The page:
As a woman with a proud Irish heritage, I absolutely adore St. Patrick’s Day.
As a woman of faith and a parent, I am sad with what St. Patrick’s Day has become in our country – drinking and partying with no real idea of what the celebration is all about.
I’m known as the woman/mom/teacher that goes all out to celebrate her Irish background – traditional foods, green everything, Irish music playing throughout the day – we do it all at our house. But we also take time to study and discuss the life of Patrick, for whom the day was named.
Whether you are Irish or not, whether you consider Patrick a saint or not, there is much to be learned from his extraordinary life and the way in which God used him for His glory.
Let’s start with the basics of the story:
Patrick lived sometime in the fourth and fifth century in what was then Roman-occupied Britain. He was kidnapped as a teenager and sold into slavery in Ireland. While a slave, he worked as a shepherd. During this time, he rediscovered and relied on his faith to get him through. He escaped after approximately six years in slavery and was able to return home.
Sounds like a happy wrap-up to the story, right? Well, that’s not where it all ends.
Not long after returning to his home and family in Britain, Patrick had a vision from God in which he felt called to go back to Ireland to share the Gospel. In his book Saint Patrick, Jonathan Rogers says:
Consider for a moment the hardships Patrick had just escaped in Ireland. Think of what he suffered as he made his escape. Now he was being called upon to turn around and go back…For former slaves, any time would be too soon to return to the place of their enslavement. If Patrick felt any hesitation about returning to Ireland, however, he didn’t mention it. He set about making the dream a reality. (p. 46)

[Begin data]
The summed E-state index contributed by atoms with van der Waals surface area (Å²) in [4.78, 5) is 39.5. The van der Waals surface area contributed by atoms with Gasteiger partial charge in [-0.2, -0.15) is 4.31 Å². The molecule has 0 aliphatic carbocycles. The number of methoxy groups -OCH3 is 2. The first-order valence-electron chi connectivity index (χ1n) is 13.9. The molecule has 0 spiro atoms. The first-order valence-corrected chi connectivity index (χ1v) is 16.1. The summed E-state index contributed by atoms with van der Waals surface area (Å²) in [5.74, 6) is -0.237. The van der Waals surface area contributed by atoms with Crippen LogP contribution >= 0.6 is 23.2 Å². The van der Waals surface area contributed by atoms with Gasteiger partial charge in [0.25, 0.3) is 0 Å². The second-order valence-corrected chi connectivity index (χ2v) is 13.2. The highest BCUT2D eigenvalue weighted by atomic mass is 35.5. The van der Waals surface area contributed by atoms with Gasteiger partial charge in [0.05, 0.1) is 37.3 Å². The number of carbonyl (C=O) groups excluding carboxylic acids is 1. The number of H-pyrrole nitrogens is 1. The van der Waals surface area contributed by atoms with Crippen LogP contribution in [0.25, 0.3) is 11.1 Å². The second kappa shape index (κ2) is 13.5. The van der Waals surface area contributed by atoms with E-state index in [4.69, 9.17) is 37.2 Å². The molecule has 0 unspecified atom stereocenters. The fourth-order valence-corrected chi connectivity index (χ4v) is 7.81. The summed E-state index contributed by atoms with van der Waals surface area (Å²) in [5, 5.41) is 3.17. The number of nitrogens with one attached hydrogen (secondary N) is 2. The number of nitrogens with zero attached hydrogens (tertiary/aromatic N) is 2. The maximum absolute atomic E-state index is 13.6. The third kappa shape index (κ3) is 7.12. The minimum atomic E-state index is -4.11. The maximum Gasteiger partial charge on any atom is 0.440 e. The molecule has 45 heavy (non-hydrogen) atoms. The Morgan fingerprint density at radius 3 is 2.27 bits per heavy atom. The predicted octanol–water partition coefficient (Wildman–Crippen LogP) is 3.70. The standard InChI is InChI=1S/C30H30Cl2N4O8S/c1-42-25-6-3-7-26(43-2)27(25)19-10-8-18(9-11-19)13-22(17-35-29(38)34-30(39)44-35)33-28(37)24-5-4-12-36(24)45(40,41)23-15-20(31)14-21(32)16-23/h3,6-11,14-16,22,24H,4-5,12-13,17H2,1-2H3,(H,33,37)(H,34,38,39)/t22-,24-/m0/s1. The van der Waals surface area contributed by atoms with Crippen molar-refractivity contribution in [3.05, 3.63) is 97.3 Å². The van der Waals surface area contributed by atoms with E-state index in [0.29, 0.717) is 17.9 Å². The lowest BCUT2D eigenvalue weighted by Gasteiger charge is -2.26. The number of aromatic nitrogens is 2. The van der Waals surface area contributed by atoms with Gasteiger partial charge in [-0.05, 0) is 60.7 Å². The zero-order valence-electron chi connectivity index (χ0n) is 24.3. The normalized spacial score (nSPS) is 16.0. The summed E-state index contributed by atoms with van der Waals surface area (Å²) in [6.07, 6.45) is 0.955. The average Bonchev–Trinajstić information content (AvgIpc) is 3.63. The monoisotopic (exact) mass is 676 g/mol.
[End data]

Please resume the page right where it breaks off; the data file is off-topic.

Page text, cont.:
The first step Patrick had to take in walking the path God laid out for him was to move past the actions of his kidnappers and captors. Forgiveness had to come first. Our children will have many people who wrong them in their lives, and God calls them and us to live lives of forgiveness.
Bear with each other and forgive whatever grievances you have against one another. Forgive as the Lord forgave you. ~Colossians 3:13
If you need a fun way to introduce to the topic of forgiveness to your little ones, consider the book We All Need Forgiveness by Mercer Mayer! Little Critter is always lots of fun and, in this book, his mama teaches him an important lesson based on Matthew 6:14:
As God forgives, we must forgive each other. ~Matthew 6:14
I loved all the Little Critter books when I was growing up, and I love that I can share hilarious escapades and faith lessons with my children!
After finding it in his heart to forgive the people who had wronged him, Patrick then had to face some fears related to his next steps. He did not consider himself qualified or educated enough to fulfill his calling. Much like Moses, he was concerned about having the right words for speaking to the people of Ireland. But Rogers shares in his book:
In Patrick’s helplessness, the Son of God showed up and reassured him that he, Christ, was at work – it didn’t matter if Patrick didn’t know what words to say, or even what words other people were saying. God works through weak vessels: here is the truth that kept Patrick moving forward. (p. 48)
God will ask our children to do things they don’t think they can handle. I know I’ve experienced that feeling over and over again. This is what Patrick was going through. What he needed was faith. And we know that he embraced that the idea that God would do what He set out to do through Patrick. Because of Patrick’s faith and willingness to act, many souls were saved.
While you’re wearing your green and eating Irish soda bread, take some time to share Patrick’s story of faith and forgiveness to inspire your children. Happy St. Patrick’s Day!